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Nickolay A. Krotkov
The Ozone Monitoring Instrument (OMI) on NASA Aura satellite makes global daily measurements of the total column of sulfur dioxide (SO2), a short-lived trace gas produced by fossil fuel combustion, smelting, and volcanoes. This talk highlights most recent science results enabled by using OMI SO2 data. OMI daily contiguous volcanic SO2 data continue 25+ climatic record by its predecessors (Total Ozone mapping Spectrometers 1978-2005), but higher SO2 sensitivity allows measuring volcanic plumes for a longer time as well as measuring passive volcanic degassing from space. New algorithm development first allows direct estimating of SO2 plume heights to refine SO2 tonnages in largest volcanic plumes important for climate applications. Interplay between volcanic and anthropogenic SO2 emissions resulted in highly variable SO2 pollution levels in Peru and Mexico City. OMI first enabled daily detection of SO2 burdens from individual smelters as well as observed SO2 pollution lofting from boundary layer and long-range transport in free troposphere. We have updated our copper smelter analysis, which showed interesting new trends. Combining OMI data with trajectory models and aerosol/cloud measurements by A-train sensors (MODIS, CALIPSO) allowed tracking long-range transport of volcanic and anthropogenic aerosol/SO2 plumes. These studies placed new constraints on conversion rates of SO2 to sulfate at different heights from free troposphere to the lower stratosphere. New results on inverse trajectory modeling of the OMI SO2 data allow deriving information on the altitude distribution of SO2 and the emission time-series. Quantitatively, anthropogenic SO2 is more difficult to measure from space, since ozone absorption and Rayleigh scattering reduce sensitivity to pollutants in the lower troposphere. We describe new techniques for spatial and time averaging that have been used to determine the global distribution of anthropogenic SO2 burdens, and the efficacy of abatement strategies. OMI seasonal to multi-year average images clearly show the world-highest consistent SO2 pollution in eastern China. China is the world’s largest SO2 emitter, mostly due to the burning of high-sulfur coal in its many coal-fired power plants, which lack the technology used in many other countries to remove sulfur from smoke stack emissions. Recently, China’s government has instituted nationwide measures to control SO2 emissions through the adoption of flue-gas desulfurization technology on new power plants; and even greater measures were adopted in the Beijing area in anticipation of the Olympic Games. To study the environmental effects of the emission controls we compared OMI SO2 time series over eastern China for 2005 through 2009. By mid-March 2008 OMI first observed substantial periods of lower SO2 values compared to 2007, and by mid June the 2008 values were consistently lower than 2007 and prior years. The decline is widespread with highest SO2 typically located to the south and southwest of Beijing in regions with large clusters of power plants and also around Shanghai. The decline also lasted beyond the Olympic season through summer 2009. Combining model provided SO2 and aerosol vertical profile shapes allows refining satellite columns as well as estimating surface SO2 concentrations for air-quality applications. Finally we present our plans to use the OMI SO2 columns to provide a top-down constraint on SO2 regional emissions.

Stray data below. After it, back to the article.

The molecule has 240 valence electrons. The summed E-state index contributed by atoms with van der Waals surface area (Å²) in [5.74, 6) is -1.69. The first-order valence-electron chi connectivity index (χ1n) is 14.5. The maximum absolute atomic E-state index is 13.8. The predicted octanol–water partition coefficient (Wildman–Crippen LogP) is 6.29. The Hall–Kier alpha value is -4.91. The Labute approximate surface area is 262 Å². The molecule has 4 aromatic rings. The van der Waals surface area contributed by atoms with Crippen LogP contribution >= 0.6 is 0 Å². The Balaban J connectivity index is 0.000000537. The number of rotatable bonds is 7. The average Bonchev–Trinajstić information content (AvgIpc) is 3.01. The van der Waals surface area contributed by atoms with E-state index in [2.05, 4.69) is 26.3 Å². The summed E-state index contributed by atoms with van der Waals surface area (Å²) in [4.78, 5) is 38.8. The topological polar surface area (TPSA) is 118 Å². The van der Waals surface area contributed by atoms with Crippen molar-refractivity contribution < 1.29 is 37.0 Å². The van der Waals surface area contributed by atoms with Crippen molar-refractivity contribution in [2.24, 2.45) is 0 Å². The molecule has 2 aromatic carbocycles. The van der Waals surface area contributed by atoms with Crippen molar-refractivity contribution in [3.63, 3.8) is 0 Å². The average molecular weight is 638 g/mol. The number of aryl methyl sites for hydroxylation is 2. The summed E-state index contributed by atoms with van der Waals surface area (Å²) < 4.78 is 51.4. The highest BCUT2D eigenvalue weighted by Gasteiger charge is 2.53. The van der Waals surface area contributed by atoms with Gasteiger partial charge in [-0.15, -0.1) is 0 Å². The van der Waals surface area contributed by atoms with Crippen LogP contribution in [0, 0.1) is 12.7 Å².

Host Simon Carn (firstname.lastname@example.org)
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